He performed other musical gymnastics such as inserting a tube in his anus so he could direct his farts through musical instruments.  At his peak he earned more money than Sarah Bernhardt, the most celebrated actress of the day (but one who, as far as anyone knows, never farted audibly in public).
Pujol lived until 1945 which indicates a possible health benefit in letting it all hang out, so to speak.  As far as is known, he was no relation to Albert Pujols, the star of the St. Louis Cardinals.
Pujol’s real-life career inevitably recalls the quintessential fart joke which concerns the farteur who appears in a booking agent’s office and claims to be able to fart the “Star Spangled Banner.”  He demonstrates and it is a glorious experience (with the windows open).  The booking agent lands a Carnegie Hall concert at which New York’s elite appear.  The hall is crammed.
The audience hushes, the star appears to thunderous applause, drops his pants…and dumps on the stage.
The outraged agent drops the curtain and screams at his client, “What the hell is wrong with you!”
“Well, geez,” says the farteur.  “Can’t a guy clear his throat?”
With that gross joke, it’s time to close the sphincter, so to speak, on this look at a universal but seldom examined facet of human behavior.  Next time you feel the urge in a grocery store, sneak around to a deserted aisle, and let it rip….and then turn around to see the Girl/Boy of Your Dreams standing there with an expression of horrified disgust, explain that, hey, the President does it, the Pope does it and so did Elvis.
Don’t count on it making a difference, though.
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  • March 25th, 2011

March Madness

By Joel M. Vance

It’s an old joke: “Would you sleep with me for a million dollars?”
“Well….yes.”
“How about twenty dollars?”
Indignantly: “What do you think I am ”
“We’ve already established what you are.  Now we’re negotiating price.”
For some reason that joke sprang full blown into my mind when the news came that Missouri basketball coach Mike Anderson was abandoning Missouri for Arkansas.  Had he not made repeated statements about how he wanted to retire at Mizzou, how money was not his first consideration, but developing an NCAA championship team, the joke would not have been so applicable.
He IS abandoning a team that he created and that has Final Four potential, assuming a rebounder or two signs on and the team comes out of the funk that plagued it for the last 10 games of the season.  And he’s doing it for money.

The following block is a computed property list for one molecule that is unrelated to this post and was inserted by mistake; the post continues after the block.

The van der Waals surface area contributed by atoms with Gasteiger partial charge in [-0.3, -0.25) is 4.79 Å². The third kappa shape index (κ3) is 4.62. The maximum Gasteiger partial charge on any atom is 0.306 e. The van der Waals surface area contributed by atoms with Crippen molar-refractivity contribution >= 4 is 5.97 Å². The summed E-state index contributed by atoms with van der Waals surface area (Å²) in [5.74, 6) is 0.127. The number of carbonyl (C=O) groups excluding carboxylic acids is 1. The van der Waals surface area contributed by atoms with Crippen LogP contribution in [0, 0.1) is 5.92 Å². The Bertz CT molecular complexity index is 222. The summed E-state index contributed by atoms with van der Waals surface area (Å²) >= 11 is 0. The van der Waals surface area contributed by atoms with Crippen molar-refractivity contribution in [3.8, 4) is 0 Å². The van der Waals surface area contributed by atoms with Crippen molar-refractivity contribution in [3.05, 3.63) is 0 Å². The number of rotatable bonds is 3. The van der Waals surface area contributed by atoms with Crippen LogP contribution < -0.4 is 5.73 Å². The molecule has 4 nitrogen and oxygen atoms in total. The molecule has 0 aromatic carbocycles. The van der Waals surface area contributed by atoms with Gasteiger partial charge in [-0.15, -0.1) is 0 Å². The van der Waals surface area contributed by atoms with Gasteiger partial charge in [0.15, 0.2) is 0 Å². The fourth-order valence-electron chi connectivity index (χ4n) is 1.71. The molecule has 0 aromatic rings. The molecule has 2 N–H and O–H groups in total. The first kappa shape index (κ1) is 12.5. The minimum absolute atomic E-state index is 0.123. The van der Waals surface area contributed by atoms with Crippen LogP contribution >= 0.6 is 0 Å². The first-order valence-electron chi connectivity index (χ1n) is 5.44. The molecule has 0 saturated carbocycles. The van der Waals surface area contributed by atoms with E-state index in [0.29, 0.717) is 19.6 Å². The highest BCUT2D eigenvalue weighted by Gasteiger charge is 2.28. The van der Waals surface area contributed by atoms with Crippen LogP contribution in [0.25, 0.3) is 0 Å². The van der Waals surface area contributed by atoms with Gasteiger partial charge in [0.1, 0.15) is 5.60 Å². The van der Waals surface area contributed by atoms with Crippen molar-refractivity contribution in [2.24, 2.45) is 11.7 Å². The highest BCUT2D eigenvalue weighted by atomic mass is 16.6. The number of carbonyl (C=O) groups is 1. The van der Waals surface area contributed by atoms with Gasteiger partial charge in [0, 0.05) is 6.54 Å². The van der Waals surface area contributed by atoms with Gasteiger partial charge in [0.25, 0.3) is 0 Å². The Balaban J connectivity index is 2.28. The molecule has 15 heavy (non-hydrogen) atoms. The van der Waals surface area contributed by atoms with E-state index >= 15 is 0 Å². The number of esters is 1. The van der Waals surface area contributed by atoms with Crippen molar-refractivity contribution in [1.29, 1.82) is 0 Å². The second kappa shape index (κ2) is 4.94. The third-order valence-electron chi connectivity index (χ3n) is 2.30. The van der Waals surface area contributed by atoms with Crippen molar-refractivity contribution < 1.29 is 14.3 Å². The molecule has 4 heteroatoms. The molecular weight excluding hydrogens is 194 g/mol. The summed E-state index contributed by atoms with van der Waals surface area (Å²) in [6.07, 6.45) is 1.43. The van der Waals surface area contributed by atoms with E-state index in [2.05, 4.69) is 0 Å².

Anymore and all too often open checkbooks play a larger part in recruiting a winning coach than team loyalty.  Those coaches who stick it out with their chosen team tend also to be winners.  Think Mike Krzyzewski at Duke (who also happens to be the highest-paid basketball coach in the country) or Dean Smith at North Carolina…or Norm Stewart at Missouri.
Nobody should criticize someone who pines for a lost love.  Roy Williams had it all at Kansas, the school where basketball history began, but he pined for North Carolina and broke Jayhawk hearts when he left to go home.  Mike Anderson spent 17 years at Arkansas as an assistant to Nolan Richardson, and helped the Razorbacks win a national championship.  It should be a parallel situation.  Wish them well on their home turf.
If only Anderson hadn’t pledged eternal fealty to Mizzou……
Anderson’s departure will lead to inevitable coffee shop second-guessing and he won’t fare well.  His recruiting will be suspect.  After all, he had a front line supposedly anchored by junior college transfer Ricardo Ratliffe who was to be the new DeMarre Carroll, the anchor of the Missouri team that won a school record 31 games.
In fact, Ratliffe was a sometime presence and far from the dynamic, never-quit Carroll.  Remember that Anderson enticed Carroll, his nephew from Vanderbilt when he took over at Mizzou.  Now he has the Pressey brothers, Matt and Phil, playing for him….and they call him “Uncle Mike” since he and their father are former teammates, roommates and dear friends.  Will they follow him to Arkansas?  Whither the core of the seven returning players from this year’s team which had only one senior?
Missouri lacked the rangy junkyard dogs from the front line of other Big 12 teams who attack the offensive and defensive boards as if they own the backboards (which, all too often, they did against the undergunned Mizzou front line).  Anderson apparently has not recruited anyone to fill three scholarship slots, leaving his successor playing catch-up.
It’s an uncomfortable fact that many if not most major college basketball programs are little more than semi-pro teams who happen to play with under the aegis of “student-athlete.”  Listen to press conferences some time and realize that the average “student-athlete” is about as articulate as the average third grader….but they can shoot, pass, rebound and play defense which is what counts.
Mizzou is better than most at graduating its jocks and Anderson’s focus on team, as opposed to designated stars, was refreshing.  The last 10 games of the just-finished season, rubbed some of the luster off that admirable emphasis when the games often most resembled a three-point shooting contest (and the shooting percentages crashed teamwide).
Lawrence Bowers was the one constant in an often inconsistent offense and a superb shot-blocker to boot.  But he lacks the bulk to be a top rebounder, especially in the Big 12 (or whatever it will be with 10 teams) where rebounding often resembles a gang rumble.  The half-dozen Mizzou guards all can shoot on a given evening, but also have communal off nights.  What once was an offense that featured penetration either for layups or for a kick-out and a high percentage short jump shot, turned into a three-point shoot around that all too often flopped.